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Ovid: Oxford Handbook of Dialysis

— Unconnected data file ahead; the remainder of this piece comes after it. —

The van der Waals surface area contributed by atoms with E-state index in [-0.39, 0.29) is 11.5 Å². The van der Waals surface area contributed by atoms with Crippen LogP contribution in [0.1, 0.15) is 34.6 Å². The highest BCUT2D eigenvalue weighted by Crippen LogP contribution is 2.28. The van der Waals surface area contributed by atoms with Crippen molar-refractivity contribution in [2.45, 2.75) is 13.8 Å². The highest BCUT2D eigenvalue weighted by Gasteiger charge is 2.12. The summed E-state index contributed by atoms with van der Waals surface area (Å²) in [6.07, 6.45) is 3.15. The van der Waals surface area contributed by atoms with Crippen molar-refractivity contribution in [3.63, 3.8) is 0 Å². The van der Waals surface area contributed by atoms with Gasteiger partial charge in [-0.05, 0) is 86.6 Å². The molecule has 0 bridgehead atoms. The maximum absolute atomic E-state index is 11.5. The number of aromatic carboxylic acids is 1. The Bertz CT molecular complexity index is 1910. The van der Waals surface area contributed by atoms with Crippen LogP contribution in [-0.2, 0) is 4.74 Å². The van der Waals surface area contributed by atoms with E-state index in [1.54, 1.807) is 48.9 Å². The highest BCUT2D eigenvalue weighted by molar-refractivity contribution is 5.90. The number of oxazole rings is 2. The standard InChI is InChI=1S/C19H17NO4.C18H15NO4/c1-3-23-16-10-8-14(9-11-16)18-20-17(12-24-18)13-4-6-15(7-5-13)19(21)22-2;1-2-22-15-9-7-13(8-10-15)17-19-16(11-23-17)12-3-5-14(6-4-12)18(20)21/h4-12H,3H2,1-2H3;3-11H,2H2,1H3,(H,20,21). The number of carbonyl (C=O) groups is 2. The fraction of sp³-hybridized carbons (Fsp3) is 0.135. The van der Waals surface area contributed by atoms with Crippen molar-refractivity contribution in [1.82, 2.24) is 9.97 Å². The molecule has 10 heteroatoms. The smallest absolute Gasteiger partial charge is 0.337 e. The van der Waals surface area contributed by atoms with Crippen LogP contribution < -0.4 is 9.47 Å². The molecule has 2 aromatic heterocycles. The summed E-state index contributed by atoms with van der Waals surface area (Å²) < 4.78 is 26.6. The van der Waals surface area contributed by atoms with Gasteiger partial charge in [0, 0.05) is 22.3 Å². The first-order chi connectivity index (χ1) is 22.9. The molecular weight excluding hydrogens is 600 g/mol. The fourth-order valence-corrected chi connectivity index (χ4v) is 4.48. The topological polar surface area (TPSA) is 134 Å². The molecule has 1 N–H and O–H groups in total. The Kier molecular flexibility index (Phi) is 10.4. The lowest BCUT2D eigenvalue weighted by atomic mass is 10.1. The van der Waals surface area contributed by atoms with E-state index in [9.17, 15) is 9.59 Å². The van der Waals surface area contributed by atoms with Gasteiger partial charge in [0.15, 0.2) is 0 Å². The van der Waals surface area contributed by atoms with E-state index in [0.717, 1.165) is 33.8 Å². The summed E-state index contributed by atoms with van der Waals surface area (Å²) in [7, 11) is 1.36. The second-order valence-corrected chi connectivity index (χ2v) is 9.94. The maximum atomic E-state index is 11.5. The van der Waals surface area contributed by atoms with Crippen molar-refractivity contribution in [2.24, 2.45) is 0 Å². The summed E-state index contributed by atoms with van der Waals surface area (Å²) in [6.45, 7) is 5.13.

Editors: Levy, Jeremy; Morgan, Julie; Brown, Edwina Title: Oxford Handbook of Dialysis, 2nd Edition Copyright ©2004 Oxford University Press > Table of Contents > Part 8 – Complications of ESRD: anaemia > Erythropoietin: administration Erythropoietin: administration EPO is available as vials containing 1–10000 units per ml, as larger volume multidose vials, as pre-filled syringes with 1–10000 units per syringe, and in the form of a multidose injecting ‘pen’. EPO is relatively unstable at room temperature and must be kept in a fridge at 4°C. Stability varies somewhat between the main preparations. Multidose vials in particular should not be left warm for very long, and pen injectors (containing multidose cartridges) should be carried only for short periods with cooled inserts. Route of administration Subcutaneous administration has historically been shown to allow a 35% (15–50%) reduction in dosing for a given Hb response (compared with intravenous route). More recently, however, only a small increase in dose has been needed in patients transferring from the subcutaneous to intravenous routes. The subcutaneous route has been the preferred route, until the advent of pure red cell aplasia (PRCA). Patients should be taught to self-administer where possible. The injection site should be changed at each injection. Some patients report stinging with injection probably induced by the citrate buffer in some preparations. The presence of benzyl alcohol (as a preservative) in other EPO preparations acts as a local anaesthetic and minimizes stinging. Patients usually require doses two to three times each week; daily dosing is no better and should not be used, but weekly dosing may be sufficient in some patients (especially predialysis). EPO can also be given intraperitoneally (rarely used), but higher doses are required, and it should ideally be given into a dry abdomen. Because of the risk of PRCA (see later) due to the production of anti-EPO antibodies, predominantly with Eprex (the European brand of EPO-α), only EPO-β and darbepoietin are now licensed for subcutaneous administration in Europe. Eprex is limited to intravenous use, and is thus restricted to patients on HD.

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